18. The reconnaissance and siting of field hospitals.

    PubMed

    Boreham, A; Bricknell, M C M

    2002-03-01

    This paper describes the reconnaissance function for the siting of deployable field hospitals. It reports two levels of reconnaissance, theatre/operational and tactical. The paper describes the factors to be considered when conducting the reconnaissance and the format of the reconnaissance report. PMID:12024890

  19. Lunar Reconnaissance Orbiter Mission Highlights

    NASA Video Gallery

    Since launch on June 18, 2009 as a precursor mission, the Lunar Reconnaissance Orbiter (LRO) has remained in orbit around the moon, collecting vast amounts of science data in support of NASA's expl...

  20. High altitude reconnaissance aircraft

    NASA Technical Reports Server (NTRS)

    Yazdo, Renee Anna; Moller, David

    1990-01-01

    At the equator the ozone layer ranges from 65,000 to 130,000 plus feet, which is beyond the capabilities of the ER-2, NASA's current high altitude reconnaissance aircraft. The Universities Space Research Association, in cooperation with NASA, is sponsoring an undergraduate program which is geared to designing an aircraft that can study the ozone layer at the equator. This aircraft must be able to cruise at 130,000 feet for six hours at Mach 0.7, while carrying 3,000 lbs. of payload. In addition, the aircraft must have a minimum range of 6,000 miles. In consideration of the novel nature of this project, the pilot must be able to take control in the event of unforeseen difficulties. Three aircraft configurations were determined to be the most suitable - a joined-wing, a biplane, and a twin-boom conventional airplane. The performance of each configuration was analyzed to investigate the feasibility of the project.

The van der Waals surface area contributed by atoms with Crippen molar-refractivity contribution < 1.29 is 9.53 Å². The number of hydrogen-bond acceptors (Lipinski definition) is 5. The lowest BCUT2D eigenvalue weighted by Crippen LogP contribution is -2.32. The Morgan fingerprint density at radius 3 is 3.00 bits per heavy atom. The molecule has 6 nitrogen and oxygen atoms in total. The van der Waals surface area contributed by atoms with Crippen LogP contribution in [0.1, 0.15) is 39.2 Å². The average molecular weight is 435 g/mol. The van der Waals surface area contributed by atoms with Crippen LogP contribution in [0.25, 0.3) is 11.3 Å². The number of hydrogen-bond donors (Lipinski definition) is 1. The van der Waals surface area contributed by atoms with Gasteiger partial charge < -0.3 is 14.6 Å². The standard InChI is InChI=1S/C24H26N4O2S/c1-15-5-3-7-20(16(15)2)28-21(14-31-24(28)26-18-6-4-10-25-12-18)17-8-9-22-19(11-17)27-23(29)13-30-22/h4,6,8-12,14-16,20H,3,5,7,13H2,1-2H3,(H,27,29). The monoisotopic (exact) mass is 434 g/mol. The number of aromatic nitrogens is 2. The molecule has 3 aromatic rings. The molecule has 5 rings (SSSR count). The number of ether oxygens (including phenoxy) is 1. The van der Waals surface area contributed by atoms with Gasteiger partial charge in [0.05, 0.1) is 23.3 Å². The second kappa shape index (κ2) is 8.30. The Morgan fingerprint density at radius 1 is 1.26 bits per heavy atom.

1. Titan Meteorology

    NASA Astrophysics Data System (ADS)

    Mitchell, Jonathan

    2012-04-01